Yet another entity has been added to the never-ending list of potential bidders for the 22 Fox regional sports networks, and this time, it’s a league that provides a lot of the content on those RSNs. That would be Major League Baseball, going by comments MLB commissioner Rob Manfred made in an interview with the JohnWallStreet blog. Here’s the key part of that discussion:
JWS: The Yankees are going to re-acquire control of the YES Network. The Cubs have discussed doing the same in 2020. Does MLB want its teams to control their broadcast rights? Does the league care who ends up buying the other 21 Fox RSNs?
Manfred: We’re very interested in the RSN sale process and have preferences in terms of who the owners are going to be. Candidly, we’re looking at the RSNs ourselves.
JWS: MLB renewed its media rights partnership with Fox Sports (includes World Series), with a +39% increase in value 3 years early. As teams’ current deals expire, would you expect local broadcast rights to grow at a similar rate?
Manfred: Yeah, I think that content is going to continue to increase in value as we move forward. It may be different bidders, different companies that are involved, but I think the most important point is that content has durable value.
“Looking at the RSNs ourselves” is far from a strong indication of commitment to a bid, especially as the deadline for the first round of bids to buy these from Disney has already passed (with only Amazon, TV station owners Sinclair and Tegna, and three private equity firms making official bids for all 22 networks). But there’s been talk that Fox in particular could still get involved in buying back their old networks, and Comcast and other cable providers might have interest too, especially if the networks are sold off piecemeal and the providers can bid on just the ones that fit with their territories. So MLB could conceivably still get in on this bidding if they wanted to.
The idea of MLB ownership of this entire RSN package is quite interesting. Given the amount of bidders here and the likely high price, this would be a major investment, and it would significantly shift the business model for many clubs. Instead of just getting paid a rights fee by a RSN, they’d own the RSN, and thus make money off its per-subscriber fees and its advertising (but have to pay its production costs and overhead). And while these networks aren’t entirely baseball-focused, a lot of their value is from baseball; controlling both the product and the distribution channel can be advantageous.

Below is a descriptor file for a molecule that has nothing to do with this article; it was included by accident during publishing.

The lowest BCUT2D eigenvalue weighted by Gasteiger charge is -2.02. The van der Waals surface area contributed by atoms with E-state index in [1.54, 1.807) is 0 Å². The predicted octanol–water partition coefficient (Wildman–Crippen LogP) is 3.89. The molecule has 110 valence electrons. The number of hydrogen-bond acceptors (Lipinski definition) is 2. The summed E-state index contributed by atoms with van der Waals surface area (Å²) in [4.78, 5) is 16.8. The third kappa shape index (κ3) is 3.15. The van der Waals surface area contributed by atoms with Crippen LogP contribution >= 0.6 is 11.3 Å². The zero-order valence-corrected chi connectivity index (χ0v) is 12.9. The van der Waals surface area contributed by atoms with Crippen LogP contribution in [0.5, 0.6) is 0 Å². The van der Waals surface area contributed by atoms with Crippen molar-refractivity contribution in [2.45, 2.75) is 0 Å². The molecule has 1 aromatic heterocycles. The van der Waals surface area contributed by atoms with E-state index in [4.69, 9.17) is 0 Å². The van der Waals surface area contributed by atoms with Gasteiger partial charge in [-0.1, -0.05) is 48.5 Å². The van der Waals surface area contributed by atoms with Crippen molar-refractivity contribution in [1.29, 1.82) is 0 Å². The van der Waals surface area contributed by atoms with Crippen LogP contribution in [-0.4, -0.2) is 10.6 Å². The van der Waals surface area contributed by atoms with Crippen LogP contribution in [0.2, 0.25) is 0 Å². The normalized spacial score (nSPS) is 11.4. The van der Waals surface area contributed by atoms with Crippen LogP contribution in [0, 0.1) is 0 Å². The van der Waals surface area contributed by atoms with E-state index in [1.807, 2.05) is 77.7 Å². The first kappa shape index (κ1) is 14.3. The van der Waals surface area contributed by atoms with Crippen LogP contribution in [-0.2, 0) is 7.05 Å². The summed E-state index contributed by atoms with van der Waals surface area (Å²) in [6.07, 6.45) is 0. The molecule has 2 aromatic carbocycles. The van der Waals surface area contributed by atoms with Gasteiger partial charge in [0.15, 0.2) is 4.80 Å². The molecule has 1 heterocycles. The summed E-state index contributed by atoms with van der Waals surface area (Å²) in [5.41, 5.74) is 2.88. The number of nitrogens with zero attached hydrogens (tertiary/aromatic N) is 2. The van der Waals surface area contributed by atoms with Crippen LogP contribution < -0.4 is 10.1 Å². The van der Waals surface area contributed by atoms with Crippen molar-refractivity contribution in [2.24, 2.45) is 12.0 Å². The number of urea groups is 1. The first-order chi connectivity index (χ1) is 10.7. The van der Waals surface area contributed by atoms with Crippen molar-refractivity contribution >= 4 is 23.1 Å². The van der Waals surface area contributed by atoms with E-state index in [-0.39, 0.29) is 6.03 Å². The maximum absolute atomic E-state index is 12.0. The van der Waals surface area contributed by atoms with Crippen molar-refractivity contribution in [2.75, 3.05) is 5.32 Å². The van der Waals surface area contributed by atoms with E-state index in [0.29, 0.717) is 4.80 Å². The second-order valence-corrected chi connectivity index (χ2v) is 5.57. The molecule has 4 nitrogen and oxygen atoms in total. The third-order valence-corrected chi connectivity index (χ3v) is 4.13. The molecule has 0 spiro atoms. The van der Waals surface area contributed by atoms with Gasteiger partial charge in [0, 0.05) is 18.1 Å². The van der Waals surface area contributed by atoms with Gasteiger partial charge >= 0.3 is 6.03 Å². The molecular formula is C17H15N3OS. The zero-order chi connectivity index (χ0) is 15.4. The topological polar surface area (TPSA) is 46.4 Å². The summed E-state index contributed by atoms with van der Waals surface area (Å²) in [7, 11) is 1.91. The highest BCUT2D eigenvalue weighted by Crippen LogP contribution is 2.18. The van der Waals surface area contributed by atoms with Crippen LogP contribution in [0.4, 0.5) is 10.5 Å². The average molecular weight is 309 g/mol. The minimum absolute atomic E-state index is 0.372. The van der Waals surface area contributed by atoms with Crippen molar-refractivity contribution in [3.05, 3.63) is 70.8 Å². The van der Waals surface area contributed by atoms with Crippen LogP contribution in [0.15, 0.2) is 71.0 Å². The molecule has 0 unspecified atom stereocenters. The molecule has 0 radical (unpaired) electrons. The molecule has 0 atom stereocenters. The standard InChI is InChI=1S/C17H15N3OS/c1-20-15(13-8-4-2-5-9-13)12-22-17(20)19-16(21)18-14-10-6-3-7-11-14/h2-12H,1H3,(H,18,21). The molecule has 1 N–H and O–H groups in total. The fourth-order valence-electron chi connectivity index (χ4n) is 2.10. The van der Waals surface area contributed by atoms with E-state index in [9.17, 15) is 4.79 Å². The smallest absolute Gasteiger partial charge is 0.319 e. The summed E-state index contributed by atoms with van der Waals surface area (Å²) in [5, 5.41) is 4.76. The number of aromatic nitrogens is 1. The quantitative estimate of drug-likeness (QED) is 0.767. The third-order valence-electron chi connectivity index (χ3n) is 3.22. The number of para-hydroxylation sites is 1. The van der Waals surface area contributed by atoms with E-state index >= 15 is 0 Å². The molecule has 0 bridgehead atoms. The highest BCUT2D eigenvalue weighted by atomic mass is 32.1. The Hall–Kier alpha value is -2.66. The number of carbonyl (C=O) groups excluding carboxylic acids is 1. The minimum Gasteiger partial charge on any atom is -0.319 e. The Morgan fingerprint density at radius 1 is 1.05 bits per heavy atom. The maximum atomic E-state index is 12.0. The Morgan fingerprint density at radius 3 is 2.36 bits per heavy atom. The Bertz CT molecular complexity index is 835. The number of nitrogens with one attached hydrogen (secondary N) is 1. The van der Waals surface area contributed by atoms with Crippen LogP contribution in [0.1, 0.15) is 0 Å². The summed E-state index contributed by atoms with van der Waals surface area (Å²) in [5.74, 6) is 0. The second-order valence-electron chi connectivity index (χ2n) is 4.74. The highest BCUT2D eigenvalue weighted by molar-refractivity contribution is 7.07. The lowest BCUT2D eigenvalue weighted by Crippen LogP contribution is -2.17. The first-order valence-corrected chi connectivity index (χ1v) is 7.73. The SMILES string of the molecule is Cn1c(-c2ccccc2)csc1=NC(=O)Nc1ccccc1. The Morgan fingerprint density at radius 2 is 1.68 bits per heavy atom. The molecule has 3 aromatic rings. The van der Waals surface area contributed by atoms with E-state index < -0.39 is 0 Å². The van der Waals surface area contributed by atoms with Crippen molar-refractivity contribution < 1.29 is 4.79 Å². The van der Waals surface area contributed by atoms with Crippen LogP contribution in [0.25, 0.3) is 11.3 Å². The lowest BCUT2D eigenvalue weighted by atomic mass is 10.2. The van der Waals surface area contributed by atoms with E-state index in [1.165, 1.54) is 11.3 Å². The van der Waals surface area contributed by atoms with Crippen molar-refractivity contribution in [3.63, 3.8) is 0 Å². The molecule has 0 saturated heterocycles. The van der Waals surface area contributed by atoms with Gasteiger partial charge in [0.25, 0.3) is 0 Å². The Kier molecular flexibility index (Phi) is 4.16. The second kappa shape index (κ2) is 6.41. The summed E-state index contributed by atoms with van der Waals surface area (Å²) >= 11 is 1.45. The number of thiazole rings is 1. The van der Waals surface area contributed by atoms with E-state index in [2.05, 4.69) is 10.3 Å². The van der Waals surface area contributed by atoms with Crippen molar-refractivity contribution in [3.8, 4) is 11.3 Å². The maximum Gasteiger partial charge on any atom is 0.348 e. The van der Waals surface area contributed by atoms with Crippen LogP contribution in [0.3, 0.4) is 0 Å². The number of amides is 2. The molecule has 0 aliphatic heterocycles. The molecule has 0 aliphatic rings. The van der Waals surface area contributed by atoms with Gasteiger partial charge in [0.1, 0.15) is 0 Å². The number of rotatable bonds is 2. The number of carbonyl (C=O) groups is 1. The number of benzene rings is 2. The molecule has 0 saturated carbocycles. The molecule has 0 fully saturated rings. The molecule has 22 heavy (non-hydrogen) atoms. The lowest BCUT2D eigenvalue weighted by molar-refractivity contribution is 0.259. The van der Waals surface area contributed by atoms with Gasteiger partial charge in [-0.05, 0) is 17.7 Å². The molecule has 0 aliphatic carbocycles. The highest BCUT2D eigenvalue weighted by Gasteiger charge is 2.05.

Now, there are a lot of different ways that could work; MLB or its teams could conceivably leave the operation of the networks to established sports networks (either with minority shares or on a contracted basis), as owning and operating your own network doesn’t always work well in practice (hello, Pac-12!), or they could do it themselves (the league has experience from MLB Network, and teams like the Yankees have essentially owned their own networks in the past), and they could even still pay substantial rights fees from the networks to the clubs (YES previously did exactly that, and was held as a sister company to the Yankees rather than a subsidiary). But what’s perhaps most notable there is that buying the RSNs wouldn’t just be a bet on rights fees continuing to rise (something Manfred indicates he believes in his second answer above), but a bet on those rights actually being profitable for the buyer.
It’s far from certain that MLB will make an actual bid for all 22 RSNs, but if they did somehow manage to acquire them, that would give them a whole lot of control over where and how their games are televised. (And it would make it a lot easier to do cross-RSN initiatives, such as in-market streaming, and would also give the league a whole lot of control over over-the-top options; if MLB controls both the local rights and the national rights, that could potentially allow for MLB.tv subscription levels that ignore in-market blackouts.) And it would be a bold bet on the long-term future of their local TV product. Or, alternatively, it can be seen as avoiding an owner they really don’t want; Manfred’s “we have preferences in terms of who the owners are going to be” is an interesting comment, and maybe MLB only dives in to this sale if it’s going a way they don’t want. It’s not clear what those ownership preferences are, but it’s significant that they have them.
It’s also possible that a MLB acquisition of RSNs could happen on a smaller scale. As mentioned in the piece, teams like the Cubs and Yankees have already talked about trying to buy (or buy back) their RSNs. Maybe the national MLB office teams up with them and other teams that want to do that and they pick up some, but not all, of these RSNs. Or maybe MLB does decide to dive in and get the whole package. We’ll see how it all shakes out, but it’s definitely interesting to hear Manfred talking about MLB looking at bidding for these networks.